ORMER MAYFAIR OPENS

From the shores of Jersey to the heart of London, chef Shaun Rankin’s much-anticipated restaurant Ormer Mayfair arrives within the mirrored walls of the luxury boutique hotel, Flemings Mayfair. Resembling that of a townhouse brasserie; dimmed lighting, forest green velvet booths and white linen tables, it’s no wonder one could get very comfortable here very quickly.

The quintessentially British, 1930’s-inspired space designed by Tony Filmer, also responsible for refreshing Flemings’ 129 guest rooms and suites, is awash with understated glamour and artistry. From hidden alcoves behind bronze and cast glass screens to long banquettes, the dining space is flexible for those dining alone, a deux or in larger groups. Those in search of mischief can even book what staff affectionately term ‘the naughty table’, a round table hidden by a heavy red velvet curtain.

image1-3As for the menu, chef Shaun Rankin remains true to his conviction that sustainably-sourced, locally foraged and seasonal produce is absolute – an ethos that earned his St Helier restaurant Ormer a Michelin star. The seasonal à la carte (including a dedicated vegetarian and vegan section) proved difficult to pick just one dish per person, so much so, my companion and I opted for three starters to share between us; the tartare of Scottish beef with horseradish panna cotta, nettle and watercress was mouth-wateringly delicious, however far too many flavours to suss out exactly what it was I were salivating for. The sweet Jersey lobster ravioli in a rich crab and tomato bisque with shallot salad is one of Shaun’s signature dishes and did not disappoint, this was paired with a lovely rioja 2015 wine while the heritage beets with goats cheese, kalamata sorbet and truffle honey dish was a delightful surprise of rich, intense flavours.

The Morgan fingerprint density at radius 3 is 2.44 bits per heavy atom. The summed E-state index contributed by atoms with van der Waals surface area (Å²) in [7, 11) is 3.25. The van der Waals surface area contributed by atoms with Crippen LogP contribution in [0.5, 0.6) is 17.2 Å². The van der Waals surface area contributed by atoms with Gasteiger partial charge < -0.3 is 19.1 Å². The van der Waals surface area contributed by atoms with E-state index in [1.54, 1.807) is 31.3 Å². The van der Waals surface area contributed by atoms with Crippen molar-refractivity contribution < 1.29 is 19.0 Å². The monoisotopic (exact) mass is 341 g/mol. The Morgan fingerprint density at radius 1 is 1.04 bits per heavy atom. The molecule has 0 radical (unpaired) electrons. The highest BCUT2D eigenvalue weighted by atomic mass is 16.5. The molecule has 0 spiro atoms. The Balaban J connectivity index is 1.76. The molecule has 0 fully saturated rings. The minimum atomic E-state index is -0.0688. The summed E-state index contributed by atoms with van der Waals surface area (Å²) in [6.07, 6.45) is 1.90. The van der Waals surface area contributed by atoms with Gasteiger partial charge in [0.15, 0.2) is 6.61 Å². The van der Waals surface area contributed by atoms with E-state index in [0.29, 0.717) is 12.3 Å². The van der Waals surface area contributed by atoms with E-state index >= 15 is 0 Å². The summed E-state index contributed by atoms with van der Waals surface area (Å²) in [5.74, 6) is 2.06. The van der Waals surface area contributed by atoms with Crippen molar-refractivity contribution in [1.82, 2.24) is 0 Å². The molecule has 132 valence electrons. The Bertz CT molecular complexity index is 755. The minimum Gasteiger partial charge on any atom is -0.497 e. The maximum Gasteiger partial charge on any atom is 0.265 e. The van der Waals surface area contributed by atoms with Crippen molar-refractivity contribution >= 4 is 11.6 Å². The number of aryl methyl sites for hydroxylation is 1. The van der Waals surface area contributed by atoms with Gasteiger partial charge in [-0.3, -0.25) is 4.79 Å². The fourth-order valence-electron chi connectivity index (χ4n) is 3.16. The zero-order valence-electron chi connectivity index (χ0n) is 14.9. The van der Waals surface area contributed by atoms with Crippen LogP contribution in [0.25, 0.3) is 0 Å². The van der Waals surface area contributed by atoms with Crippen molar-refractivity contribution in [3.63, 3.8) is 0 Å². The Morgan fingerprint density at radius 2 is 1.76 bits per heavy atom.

For the main, I opted for the roasted grouse – a winning dish served with blackberries, vanilla, purple cabbage and toasted grains. Again, Shaun Rankin prefers his intensely flavoured dishes, the smokiness of the grouse paired finely with the blackberries and vanilla, although the grains added a crunch, they needn’t do much more than that. All dishes were also carefully curated with a wine pairing from Ormer Mayfair’s award-winning sommelier Andreas Rosendal who has previously curated the wine lists in some of the country’s finest restaurants

image2-1Save room for dessert as choices of dark chocolate brownie with sticky popcorn, salted caramel sauce and milk ice cream, and baked Alaska to share will be impossible to resist.

Diners should also head to the Manetta’s bar, hidden at the far end of the restaurant. Reviving the name of the original hang-out at Flemings back in the 1930s, the reinvented bar recaptures the surreptitious spirit of a place where spies used to swap secrets and clandestine trysts took place. A dark and sultry colour palette of black upholstery, polished rose gold detailing and jewel red hints in tactile materials of soft velvet and supple leather exudes sophisticated opulence.

Cosy up for a secretive tête-à-tête on one of the Sheraton-style sofas or pull up one of the beautiful red and black bar stools and watch master mixologists at work preparing expertly made aperitifs and digestifs. The cocktail menu is inspired by writers Agatha Christie and Gertrude Stein who are also depicted on the walls alongside portraits of James Joyce and Alice B. Toklas in the bold style of Sussex artist Kate Boxer.

Just as well there’s a hotel upstairs, should you feel too cosy to leave!

www.ormermayfair.com

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